Senin, 30 September 2013

Some conspiracies are real...


I wrote a while back in Bloomberg about the mystery of how so little has changed in economics and finance, despite the crisis. I mentioned there the great new book, “Never Let a Serious Crisis Go to Waste: How Neoliberalism Survived the Financial Meltdown,” by economic historian Philip Mirowski. It reads a little like a conspiracy theory, as he argues that defense of the academic status quo in economics and finance also serves an array of interests in business and finance for whom the “markets always work best” mantra paves the way to profit. Hence, the profession’s claim that nothing is seriously wrong with economic thinking has found ready allies, especially in conservative and libertarian-leaning think tanks and foundations.

 The picture above is of Polish economist Michael Kalecki, who died in 1970. Lars Syll points out that Kalecki had some very wise things to say -- and not all that different from Mirowski -- about the convenience of many "principles" of economics for industrial interests:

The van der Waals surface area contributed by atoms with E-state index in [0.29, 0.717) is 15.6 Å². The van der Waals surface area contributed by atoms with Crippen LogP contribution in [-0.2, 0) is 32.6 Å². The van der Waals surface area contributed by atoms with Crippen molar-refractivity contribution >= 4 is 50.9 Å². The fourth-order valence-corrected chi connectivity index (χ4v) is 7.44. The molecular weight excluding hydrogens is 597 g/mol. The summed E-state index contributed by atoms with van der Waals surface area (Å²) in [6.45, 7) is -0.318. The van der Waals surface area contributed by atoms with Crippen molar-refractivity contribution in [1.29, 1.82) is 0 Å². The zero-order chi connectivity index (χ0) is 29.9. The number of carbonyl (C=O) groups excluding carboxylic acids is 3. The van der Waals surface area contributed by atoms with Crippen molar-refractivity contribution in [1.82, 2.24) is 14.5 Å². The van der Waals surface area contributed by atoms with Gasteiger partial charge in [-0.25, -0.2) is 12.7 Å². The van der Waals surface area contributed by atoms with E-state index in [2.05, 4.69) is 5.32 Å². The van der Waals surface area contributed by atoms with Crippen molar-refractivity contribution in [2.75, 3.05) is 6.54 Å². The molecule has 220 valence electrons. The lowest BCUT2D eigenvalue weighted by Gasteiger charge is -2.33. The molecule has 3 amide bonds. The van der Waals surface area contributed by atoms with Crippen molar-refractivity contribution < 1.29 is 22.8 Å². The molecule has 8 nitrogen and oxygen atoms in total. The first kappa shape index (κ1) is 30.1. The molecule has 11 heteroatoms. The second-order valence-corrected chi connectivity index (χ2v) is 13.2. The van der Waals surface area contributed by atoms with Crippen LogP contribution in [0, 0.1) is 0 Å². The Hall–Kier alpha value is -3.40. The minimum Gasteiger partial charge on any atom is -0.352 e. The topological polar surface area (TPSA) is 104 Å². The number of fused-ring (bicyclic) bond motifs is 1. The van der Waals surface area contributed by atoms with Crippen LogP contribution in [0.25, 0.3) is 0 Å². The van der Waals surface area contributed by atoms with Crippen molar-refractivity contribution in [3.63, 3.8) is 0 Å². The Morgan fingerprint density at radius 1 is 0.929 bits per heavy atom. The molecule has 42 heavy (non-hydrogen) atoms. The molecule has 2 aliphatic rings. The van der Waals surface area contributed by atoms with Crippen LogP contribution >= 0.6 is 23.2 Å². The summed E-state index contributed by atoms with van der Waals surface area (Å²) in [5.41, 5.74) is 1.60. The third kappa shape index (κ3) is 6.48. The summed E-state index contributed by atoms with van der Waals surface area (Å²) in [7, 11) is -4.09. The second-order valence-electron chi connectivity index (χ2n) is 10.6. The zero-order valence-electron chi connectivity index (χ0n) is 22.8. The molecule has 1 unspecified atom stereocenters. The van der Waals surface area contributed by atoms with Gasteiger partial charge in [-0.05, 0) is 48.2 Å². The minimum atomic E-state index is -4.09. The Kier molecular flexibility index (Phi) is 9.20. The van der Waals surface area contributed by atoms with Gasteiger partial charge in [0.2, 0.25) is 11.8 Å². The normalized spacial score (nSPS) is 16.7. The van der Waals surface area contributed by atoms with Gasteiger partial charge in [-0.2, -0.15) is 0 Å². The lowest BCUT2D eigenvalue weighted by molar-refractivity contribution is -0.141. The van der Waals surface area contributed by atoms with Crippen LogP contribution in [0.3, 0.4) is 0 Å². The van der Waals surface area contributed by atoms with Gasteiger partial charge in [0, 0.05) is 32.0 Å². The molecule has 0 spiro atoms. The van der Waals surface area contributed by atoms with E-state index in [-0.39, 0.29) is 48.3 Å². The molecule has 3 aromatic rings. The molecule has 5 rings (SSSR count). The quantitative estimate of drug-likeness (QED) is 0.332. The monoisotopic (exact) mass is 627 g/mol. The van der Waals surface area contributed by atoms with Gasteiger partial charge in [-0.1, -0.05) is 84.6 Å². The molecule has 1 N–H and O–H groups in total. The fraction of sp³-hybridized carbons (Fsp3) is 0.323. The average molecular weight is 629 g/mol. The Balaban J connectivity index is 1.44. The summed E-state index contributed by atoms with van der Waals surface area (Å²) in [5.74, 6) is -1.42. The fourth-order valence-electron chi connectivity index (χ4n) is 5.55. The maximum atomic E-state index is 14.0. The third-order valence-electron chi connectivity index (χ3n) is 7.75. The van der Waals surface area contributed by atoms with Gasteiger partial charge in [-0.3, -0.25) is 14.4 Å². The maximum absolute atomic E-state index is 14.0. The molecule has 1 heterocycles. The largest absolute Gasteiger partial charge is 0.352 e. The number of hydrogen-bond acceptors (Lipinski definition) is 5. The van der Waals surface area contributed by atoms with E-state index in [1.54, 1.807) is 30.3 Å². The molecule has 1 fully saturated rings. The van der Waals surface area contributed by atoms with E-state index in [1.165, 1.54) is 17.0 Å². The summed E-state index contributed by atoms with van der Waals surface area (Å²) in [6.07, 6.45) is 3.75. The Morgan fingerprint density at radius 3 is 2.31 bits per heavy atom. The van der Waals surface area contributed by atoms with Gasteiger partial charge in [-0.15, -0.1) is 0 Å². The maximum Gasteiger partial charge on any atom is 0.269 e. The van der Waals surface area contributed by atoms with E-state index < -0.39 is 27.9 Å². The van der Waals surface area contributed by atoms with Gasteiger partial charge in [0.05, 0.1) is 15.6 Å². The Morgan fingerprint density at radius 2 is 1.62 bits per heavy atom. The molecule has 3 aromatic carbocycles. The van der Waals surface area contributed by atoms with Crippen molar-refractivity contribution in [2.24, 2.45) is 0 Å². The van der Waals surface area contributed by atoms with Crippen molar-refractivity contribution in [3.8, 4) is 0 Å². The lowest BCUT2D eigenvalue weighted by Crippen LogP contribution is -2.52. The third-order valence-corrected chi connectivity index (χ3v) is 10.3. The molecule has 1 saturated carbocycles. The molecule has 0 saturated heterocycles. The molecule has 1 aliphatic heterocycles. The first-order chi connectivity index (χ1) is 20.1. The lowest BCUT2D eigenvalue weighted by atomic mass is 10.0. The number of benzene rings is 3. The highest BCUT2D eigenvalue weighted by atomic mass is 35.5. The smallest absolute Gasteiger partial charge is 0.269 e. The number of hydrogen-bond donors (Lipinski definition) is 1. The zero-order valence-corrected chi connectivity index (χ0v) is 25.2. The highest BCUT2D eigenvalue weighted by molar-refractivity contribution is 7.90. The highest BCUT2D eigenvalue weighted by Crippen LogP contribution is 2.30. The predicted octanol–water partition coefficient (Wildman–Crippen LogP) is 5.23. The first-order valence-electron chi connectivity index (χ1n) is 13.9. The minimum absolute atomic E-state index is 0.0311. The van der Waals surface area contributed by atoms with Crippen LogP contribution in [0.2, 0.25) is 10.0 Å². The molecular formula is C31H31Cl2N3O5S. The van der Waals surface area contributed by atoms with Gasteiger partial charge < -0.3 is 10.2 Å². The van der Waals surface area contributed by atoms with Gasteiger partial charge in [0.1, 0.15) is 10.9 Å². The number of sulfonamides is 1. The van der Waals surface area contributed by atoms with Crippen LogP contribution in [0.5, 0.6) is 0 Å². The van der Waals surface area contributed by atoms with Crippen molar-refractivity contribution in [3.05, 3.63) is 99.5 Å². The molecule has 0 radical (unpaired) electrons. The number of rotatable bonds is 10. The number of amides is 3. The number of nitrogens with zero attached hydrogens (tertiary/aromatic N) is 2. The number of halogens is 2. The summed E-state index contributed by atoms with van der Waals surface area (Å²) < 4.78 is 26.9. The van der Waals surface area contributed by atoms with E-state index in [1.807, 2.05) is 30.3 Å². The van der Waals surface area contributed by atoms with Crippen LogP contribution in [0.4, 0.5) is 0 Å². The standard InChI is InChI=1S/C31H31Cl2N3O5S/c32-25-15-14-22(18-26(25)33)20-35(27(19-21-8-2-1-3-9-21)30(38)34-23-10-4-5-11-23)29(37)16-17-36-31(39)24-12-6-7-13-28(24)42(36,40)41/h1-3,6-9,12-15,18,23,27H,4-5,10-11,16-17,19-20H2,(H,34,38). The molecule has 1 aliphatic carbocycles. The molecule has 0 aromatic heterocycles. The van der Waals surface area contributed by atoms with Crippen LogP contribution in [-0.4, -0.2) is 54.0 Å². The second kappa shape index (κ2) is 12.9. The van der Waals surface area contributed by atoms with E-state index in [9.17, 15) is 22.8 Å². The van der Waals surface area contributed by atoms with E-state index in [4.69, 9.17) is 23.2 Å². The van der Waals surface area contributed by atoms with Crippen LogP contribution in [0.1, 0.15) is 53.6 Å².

Every widening of state activity is looked upon by business with suspicion, but the creation of employment by government spending has a special aspect which makes the opposition particularly intense. Under a laissez-faire system the level of employment depends to a great extent on the so-called state of confidence. If this deteriorates, private investment declines, which results in a fall of output and employment (both directly and through the secondary effect of the fall in incomes upon consumption and investment). This gives the capitalists a powerful indirect control over government policy: everything which may shake the state of confidence must be carefully avoided because it would cause an economic crisis. But once the government learns the trick of increasing employment by its own purchases, this powerful controlling device loses its effectiveness. Hence budget deficits necessary to carry out government intervention must be regarded as perilous. The social function of the doctrine of ‘sound finance’ is to make the level of employment dependent on the state of confidence.

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